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Bob Parker

Bob Parker

Lt. Robert Parker served with the Omaha (Neb.) PD for 30 years and commanded the Emergency Response Unit. He is responsible for training thousands of law enforcement instructors in NTOA's Patrol Response to Active Shooters courses.

Doug  Wyllie

Doug Wyllie

Doug Wyllie has authored more than 1,000 articles and tactical tips aimed at ensuring that police officers are safer and more successful on the streets. Doug is a Western Publishing Association “Maggie Award” winner for Best Regularly Featured Digital Edition Column. He is a member of International Law Enforcement Educators and Trainers Association (ILEETA), an Associate Member of the California Peace Officers’ Association (CPOA), and a member of the Public Safety Writers Association (PSWA).

Jose Medina

Jose Medina

Officer Jose Medina is an active member of the Piscataway (N.J.) Police Department's SWAT team and runs Awareness Protective Consultants (Team APC) tactical training.

Crime Blooms in the Spring and SWAT Answers the Call for Crime Suppression

Most SWAT teams work with patrol this time of year to cut back burgeoning crime.

May 07, 2008  |  by Robert O'Brien - Also by this author

Spring has finally sprung. And with it comes an annual rite as predictable and inevitable as spring itself. I’m referring to the annual crime explosion that occurs every spring in many, if not most, urban centers and surrounding suburbs throughout America.

After months of hibernation, people naturally want to enjoy spring’s warm weather. The result is far more people out in public, and while most are law abiding, the criminal element takes full advantage of the “stocked pond” of springtime victims.

Police departments have known about the annual spring crime explosion for many years, and they have responded with increased, targeted operations known as crime suppression. Also known as directed and saturation patrol and by various other names, crime suppression is a targeted response to high crime areas and hot spots.

A number of police departments do crime suppression 365 days a year, often designating SWAT/Tactical units to supplement patrol. Today, computer applications like CompStat identify crime spot locations, days and times that crimes are more likely to occur, and other intel that allows departments to focus crime suppression activities where and when they’re most effective.

Crime suppression is nothing new. “Extra” officers were sent in to target known crime areas back in the 1950s. And I was privileged to be assigned to two tactical units in the 1970s whose primary mission was to “hit crime areas and arrest bad guys.” At the time, Cleveland was a stocked pond” of crime and criminals, which made our mission all that more enjoyable and rewarding.

Today, little has changed. Take the example of the weekend of April 18 when Chicago experienced a violent crime explosion that resulted in more than three dozen people shot, including nine deaths. Predictably, the Chicago Police Department announced a major crime suppression response by additional patrol units and also SWAT.

A growing number of tactical teams are increasingly becoming involved in crime suppression. Some established teams have been doing crime suppression for many years, including LAPD SWAT, SFPD SWAT, and NYPD ESU. Advantages of using SWAT for crime suppression include putting them out on the street, available to respond to crime and assist patrol. SWAT’s presence, tactics, and teamwork are highly effective in diffusing potential street confrontations, and are reassuring to patrol officers. This helps patrol achieve the mission: crime suppression and crime reduction.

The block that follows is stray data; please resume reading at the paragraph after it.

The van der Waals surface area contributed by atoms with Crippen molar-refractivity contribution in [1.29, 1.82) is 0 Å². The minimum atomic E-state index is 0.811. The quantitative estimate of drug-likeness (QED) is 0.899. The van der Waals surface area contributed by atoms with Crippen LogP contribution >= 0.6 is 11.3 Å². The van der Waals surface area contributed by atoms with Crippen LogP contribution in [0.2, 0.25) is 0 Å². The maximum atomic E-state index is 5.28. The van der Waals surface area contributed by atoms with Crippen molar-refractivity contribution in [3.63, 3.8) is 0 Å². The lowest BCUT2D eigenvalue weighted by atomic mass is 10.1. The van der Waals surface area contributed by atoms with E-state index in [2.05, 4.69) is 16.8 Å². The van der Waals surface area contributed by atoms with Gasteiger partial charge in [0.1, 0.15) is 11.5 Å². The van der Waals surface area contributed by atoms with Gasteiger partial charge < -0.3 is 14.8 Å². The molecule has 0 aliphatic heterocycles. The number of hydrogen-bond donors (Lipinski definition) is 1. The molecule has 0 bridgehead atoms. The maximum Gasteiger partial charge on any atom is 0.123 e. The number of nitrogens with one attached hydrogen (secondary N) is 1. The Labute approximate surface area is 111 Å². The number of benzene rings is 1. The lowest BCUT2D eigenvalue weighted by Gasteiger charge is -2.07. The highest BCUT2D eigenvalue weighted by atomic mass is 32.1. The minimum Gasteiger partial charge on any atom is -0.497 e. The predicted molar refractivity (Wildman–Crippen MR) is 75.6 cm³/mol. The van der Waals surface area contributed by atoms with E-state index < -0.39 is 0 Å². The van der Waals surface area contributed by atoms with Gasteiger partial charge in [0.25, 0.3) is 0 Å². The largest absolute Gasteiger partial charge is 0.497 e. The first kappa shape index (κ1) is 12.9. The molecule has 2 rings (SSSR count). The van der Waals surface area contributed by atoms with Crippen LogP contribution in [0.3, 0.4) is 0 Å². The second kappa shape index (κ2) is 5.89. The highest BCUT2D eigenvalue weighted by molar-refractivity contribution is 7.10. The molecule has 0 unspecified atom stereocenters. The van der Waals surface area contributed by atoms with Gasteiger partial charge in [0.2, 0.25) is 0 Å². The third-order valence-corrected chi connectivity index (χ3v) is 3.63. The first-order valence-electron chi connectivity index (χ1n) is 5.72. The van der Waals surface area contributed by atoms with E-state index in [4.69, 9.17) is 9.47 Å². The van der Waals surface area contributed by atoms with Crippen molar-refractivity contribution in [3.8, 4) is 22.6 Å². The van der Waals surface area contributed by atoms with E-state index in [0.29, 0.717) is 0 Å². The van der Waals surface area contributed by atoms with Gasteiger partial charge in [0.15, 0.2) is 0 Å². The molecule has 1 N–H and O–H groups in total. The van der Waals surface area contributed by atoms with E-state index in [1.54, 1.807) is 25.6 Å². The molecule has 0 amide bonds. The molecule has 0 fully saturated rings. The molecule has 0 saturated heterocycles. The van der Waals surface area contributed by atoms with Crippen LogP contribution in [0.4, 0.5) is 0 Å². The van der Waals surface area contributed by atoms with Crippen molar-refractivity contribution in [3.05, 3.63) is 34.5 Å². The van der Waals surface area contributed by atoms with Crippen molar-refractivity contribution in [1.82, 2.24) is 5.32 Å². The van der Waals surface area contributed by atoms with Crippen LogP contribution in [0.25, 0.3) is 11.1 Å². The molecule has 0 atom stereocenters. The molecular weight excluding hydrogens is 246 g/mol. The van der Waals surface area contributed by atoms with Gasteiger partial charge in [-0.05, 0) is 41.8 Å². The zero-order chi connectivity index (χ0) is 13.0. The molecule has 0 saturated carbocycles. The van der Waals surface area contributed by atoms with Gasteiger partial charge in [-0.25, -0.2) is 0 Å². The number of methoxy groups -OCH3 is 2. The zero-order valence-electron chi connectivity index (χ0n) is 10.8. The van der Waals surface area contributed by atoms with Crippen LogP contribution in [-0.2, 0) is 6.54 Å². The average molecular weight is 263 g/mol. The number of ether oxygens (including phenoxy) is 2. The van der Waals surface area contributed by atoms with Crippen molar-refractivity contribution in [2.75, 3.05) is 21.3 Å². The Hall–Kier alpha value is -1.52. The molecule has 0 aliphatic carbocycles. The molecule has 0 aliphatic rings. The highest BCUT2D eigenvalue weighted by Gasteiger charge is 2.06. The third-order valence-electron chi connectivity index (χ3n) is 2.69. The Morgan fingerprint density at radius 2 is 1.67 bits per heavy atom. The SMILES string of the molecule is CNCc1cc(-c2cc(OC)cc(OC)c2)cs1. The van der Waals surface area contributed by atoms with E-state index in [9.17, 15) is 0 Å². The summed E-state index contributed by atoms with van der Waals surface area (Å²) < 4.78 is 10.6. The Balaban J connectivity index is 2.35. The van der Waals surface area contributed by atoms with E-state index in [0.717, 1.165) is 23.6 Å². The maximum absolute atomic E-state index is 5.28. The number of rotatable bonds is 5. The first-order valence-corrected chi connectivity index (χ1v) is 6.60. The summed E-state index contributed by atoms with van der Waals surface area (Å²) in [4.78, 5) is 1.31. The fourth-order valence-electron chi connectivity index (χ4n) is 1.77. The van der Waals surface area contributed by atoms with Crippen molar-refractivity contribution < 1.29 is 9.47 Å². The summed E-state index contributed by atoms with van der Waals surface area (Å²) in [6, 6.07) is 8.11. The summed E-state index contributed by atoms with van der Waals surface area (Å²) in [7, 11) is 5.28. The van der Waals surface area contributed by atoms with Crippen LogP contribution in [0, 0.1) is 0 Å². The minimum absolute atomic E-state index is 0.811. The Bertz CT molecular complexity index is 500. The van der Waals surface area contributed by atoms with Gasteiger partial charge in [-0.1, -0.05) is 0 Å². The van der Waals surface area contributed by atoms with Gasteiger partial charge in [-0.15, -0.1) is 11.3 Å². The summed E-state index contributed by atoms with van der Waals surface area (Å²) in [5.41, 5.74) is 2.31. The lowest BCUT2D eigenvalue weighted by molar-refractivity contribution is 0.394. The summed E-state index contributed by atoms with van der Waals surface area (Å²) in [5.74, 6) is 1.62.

Disadvantages of using SWAT for crime suppression include the potential for reduced training time, which can ultimately adversely affect SWAT in its primary mission. Another potential problem is that SWAT can be stretched too thin to effectively work team tactics.

The reality is that the vast majority of law enforcement agencies are understaffed and this is especially true for patrol. Agencies are constantly looking for ways to beef up patrol and conduct effective crime suppression. And SWAT is viewed as an available source of supplemental manpower.

However, like all of law enforcement, SWAT is also often understaffed. Take the example of one large Midwest police department’s full-time SWAT team, which once had 30 personnel, but today has dwindled to a low of 19. Despite the fact that this team is short 11 officers, its workload has dramatically increased.

The inevitable result is that SWAT is plugged in to the agency’s crime suppression mission. Since “the mission always comes first,” SWAT will do its usual professional best to accomplish any mission it is tasked with, including crime suppression. But at what price?

You’ll notice that I’m not offering any answers or solutions to this dilemma—one that will very likely continue to grow in the coming years. Crime, especially violent crime, has been spiraling up in recent years. And law enforcement has been hard-pressed to try to keep pace. In many major U.S. cities, violent crime (including homicide) is soaring to levels not seen in more than a decade.

This crime increase comes at a time when police departments are facing severe labor shortages, compounded by increasing difficulty in recruiting qualified candidates. The predictable result is that more and more agencies are employing all their resources for crime suppression, including SWAT.

For SWAT, the result is a dramatic increase in workload and a severe challenge to the maintenance of SWAT’s necessarily high standards. That said, I am confident SWAT will meet this and all challenges head-on and do the job the only way we know how, “the SWAT way.”

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